Pop star Harry Styles wins album of the year, while Beyoncé receives a record-breaking 32nd trophy.
Beyoncé has broken the record for the most Grammy Award wins of all time, after collecting her 32nd trophy at this year’s ceremony.
The singer made history as she won best dance/electronic album, for her euphoric dance opus Renaissance.
In doing so, she overtook Hungarian-British conductor George Solti, whose record of 31 awards had stood for more than 20 years.
“I’m trying not to be too emotional,” said the star, accepting the prize.
“I’m trying to just receive this night.”
She went on to thank her family, including her late uncle Jonny, who helped make her stage outfits before she became famous, and who exposed her to the club music music that inspired Renaissance.
With the ceremony still ongoing, Beyoncé could extend her lead even further.
She’s up for the night’s main prize, album of the year, as well as song and record of the year, both for her number one single Break My Soul.
But she missed some of her early prizes after getting stuck in gridlocked downtown Los Angeles.
“I’m surprised traffic could stop you,” joked host Trevor Noah once she arrived. “I thought you travelled through space and time.”
British artists triumph
Billed as “music’s biggest night”, the Grammys are the industry’s most prestigious awards.
Sunday’s show was attended by Adele, Harry Styles, Taylor Swift, Lizzo, Shania Twain and Stevie Wonder.
Image source, Getty Images
British artists had a good night, with Styles winning best pop album for Harry’s House and Sam Smith receiving best pop duo/group performance for Unholy, a duet with Kim Petras.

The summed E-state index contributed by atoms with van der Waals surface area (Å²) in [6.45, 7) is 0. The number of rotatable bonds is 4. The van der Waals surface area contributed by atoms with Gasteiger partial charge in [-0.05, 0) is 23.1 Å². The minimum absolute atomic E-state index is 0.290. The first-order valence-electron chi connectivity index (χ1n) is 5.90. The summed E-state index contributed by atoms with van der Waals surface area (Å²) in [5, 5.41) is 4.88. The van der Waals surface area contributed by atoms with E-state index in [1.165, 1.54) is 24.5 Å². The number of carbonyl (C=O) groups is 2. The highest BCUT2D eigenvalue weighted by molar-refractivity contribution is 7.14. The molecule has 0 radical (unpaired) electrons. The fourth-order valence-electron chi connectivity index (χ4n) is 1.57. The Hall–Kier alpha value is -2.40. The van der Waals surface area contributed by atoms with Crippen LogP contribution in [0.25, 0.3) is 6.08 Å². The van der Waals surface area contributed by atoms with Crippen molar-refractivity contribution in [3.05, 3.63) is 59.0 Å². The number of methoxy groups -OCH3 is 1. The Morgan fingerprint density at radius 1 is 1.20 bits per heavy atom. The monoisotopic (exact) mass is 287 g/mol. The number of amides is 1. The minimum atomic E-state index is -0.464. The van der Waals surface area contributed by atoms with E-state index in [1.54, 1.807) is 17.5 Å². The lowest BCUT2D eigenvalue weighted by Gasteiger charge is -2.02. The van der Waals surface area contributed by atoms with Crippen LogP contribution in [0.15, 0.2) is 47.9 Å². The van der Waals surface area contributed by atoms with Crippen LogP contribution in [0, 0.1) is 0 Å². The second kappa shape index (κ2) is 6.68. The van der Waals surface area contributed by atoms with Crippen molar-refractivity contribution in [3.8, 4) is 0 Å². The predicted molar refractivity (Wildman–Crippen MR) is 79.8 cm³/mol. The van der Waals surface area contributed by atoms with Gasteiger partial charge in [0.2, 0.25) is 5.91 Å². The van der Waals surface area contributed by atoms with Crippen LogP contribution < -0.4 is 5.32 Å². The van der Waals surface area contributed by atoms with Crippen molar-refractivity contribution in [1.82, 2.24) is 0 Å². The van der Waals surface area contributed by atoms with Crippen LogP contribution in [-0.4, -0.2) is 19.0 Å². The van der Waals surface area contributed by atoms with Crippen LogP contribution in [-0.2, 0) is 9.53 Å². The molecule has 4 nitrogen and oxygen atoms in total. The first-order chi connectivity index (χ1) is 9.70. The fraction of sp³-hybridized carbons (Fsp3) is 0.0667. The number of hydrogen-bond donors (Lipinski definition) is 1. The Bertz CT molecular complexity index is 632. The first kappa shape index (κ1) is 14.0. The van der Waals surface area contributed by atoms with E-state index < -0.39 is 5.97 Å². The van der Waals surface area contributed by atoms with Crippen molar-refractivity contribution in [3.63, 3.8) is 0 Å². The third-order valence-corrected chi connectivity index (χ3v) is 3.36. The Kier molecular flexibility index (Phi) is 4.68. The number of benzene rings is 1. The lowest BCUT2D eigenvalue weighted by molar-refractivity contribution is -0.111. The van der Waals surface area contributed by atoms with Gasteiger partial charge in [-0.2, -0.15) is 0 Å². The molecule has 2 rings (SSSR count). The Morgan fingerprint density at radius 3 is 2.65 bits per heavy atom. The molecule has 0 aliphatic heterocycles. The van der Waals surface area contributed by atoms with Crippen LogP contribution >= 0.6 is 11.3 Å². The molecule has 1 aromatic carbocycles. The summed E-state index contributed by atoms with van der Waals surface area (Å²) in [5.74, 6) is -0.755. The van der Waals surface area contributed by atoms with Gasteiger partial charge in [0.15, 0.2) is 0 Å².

Styles, dressed in a white tux, received his award with a kiss from Jennifer Lopez.
“This album from start to finish has been the greatest experience of my life,” he said. “From making it with two of my best friends to playing for people has been the greatest joy I could have asked for.”
Smith’s prize was their first Grammy since 2015, when they won four trophies, including best new artist.
However, the star let Petras take the microphone to mark an historical achievement.
Image source, Getty Images
“Sam graciously wanted me to accept this award because I’m the first transgender woman to win this award,” said the German-born singer.
She went on to thank the late, transgender pop artist Sophie for “kicking these doors open”, and Madonna “for fighting for LGBTQ rights”, before dedicating the award to her mother.
“I grew up next to nowhere in Germany and my mother believed me, that I was a girl,” she said, as Smith looked on with pride. “I wouldn’t be here without her and her support.”
The duo later gave a sultry, BDSM-inspired performance of their ode to infidelity, introduced Madonna.
The pop legend introduced them as “two incredibly talented artists who have risen above the noise, the doubt, the critics into something beautifully Unholy.”
Tributes and memories
Bad Bunny opened the show in an explosion of colour, replicating a Puerto Rican fiesta in the aisles of Los Angeles’ Crypto.com arena.
His medley of El Apagón and Después De La Playa was enhanced with pyrotechnics, dozens of dancers and a troop of cabezudos, the “bighead” puppets that march down the streets of San Juan every January.
He later won the prize for best Música Urbana album, in recognition of Un Verano Sin Ti, which spent 13 weeks at number one in the US last year.
“I made this album with love and passion, and when you do things with love and passion, everything is easier,” said the singer.
Other performances came from Americana star Brandi Carlile and Lizzo, who gave a gospel-infused take on her current single, Special.
The in memoriam section gave an emotional send-off to stars like Olivia Newton-John, Irene Cara, David Crosby and Jeff Beck.
Kacey Musgraves played a heartfelt version of Coal Miner’s Daughter in tribute to the “Queen of Country” Loretta Lynn; while Fleetwood Mac star Christine McVie was honoured with a performance of her signature hit, Songbird, by Sheryl Crow, Bonnie Raitt and Mick Fleetwood.
And Migos rapper Offset played Without You – a song he wrote after the tragic death of his nephew and bandmate Takeoff last November.